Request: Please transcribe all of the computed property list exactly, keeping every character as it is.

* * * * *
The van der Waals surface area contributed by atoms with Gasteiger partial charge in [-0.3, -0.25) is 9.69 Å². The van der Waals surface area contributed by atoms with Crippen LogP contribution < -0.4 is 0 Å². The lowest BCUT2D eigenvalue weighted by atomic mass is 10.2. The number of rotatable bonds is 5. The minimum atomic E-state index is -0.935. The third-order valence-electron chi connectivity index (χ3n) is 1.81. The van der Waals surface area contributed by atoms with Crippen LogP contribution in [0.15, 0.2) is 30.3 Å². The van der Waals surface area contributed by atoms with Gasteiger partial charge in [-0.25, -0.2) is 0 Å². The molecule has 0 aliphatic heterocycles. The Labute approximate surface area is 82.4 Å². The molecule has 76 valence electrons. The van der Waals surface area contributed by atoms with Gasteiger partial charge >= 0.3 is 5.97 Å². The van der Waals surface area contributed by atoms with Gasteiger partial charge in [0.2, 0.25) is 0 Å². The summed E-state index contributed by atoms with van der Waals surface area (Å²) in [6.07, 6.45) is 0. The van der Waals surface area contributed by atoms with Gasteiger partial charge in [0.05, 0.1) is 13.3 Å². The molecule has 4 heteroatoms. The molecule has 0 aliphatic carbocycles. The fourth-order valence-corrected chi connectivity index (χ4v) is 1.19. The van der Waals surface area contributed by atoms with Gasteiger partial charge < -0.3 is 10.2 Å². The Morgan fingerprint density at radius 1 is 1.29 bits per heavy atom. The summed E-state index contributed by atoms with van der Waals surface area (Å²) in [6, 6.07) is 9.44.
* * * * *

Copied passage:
The van der Waals surface area contributed by atoms with Gasteiger partial charge in [-0.3, -0.25) is 9.69 Å². The van der Waals surface area contributed by atoms with Crippen LogP contribution < -0.4 is 0 Å². The lowest BCUT2D eigenvalue weighted by atomic mass is 10.2. The number of rotatable bonds is 5. The minimum atomic E-state index is -0.935. The third-order valence-electron chi connectivity index (χ3n) is 1.81. The van der Waals surface area contributed by atoms with Crippen LogP contribution in [0.15, 0.2) is 30.3 Å². The van der Waals surface area contributed by atoms with Gasteiger partial charge in [-0.25, -0.2) is 0 Å². The molecule has 0 aliphatic heterocycles. The Labute approximate surface area is 82.4 Å². The molecule has 76 valence electrons. The van der Waals surface area contributed by atoms with Gasteiger partial charge >= 0.3 is 5.97 Å². The van der Waals surface area contributed by atoms with Gasteiger partial charge in [0.2, 0.25) is 0 Å². The summed E-state index contributed by atoms with van der Waals surface area (Å²) in [6.07, 6.45) is 0. The van der Waals surface area contributed by atoms with Gasteiger partial charge in [0.05, 0.1) is 13.3 Å². The molecule has 4 heteroatoms. The molecule has 0 aliphatic carbocycles. The fourth-order valence-corrected chi connectivity index (χ4v) is 1.19. The van der Waals surface area contributed by atoms with Gasteiger partial charge < -0.3 is 10.2 Å². The Morgan fingerprint density at radius 1 is 1.29 bits per heavy atom. The summed E-state index contributed by atoms with van der Waals surface area (Å²) in [6, 6.07) is 9.44.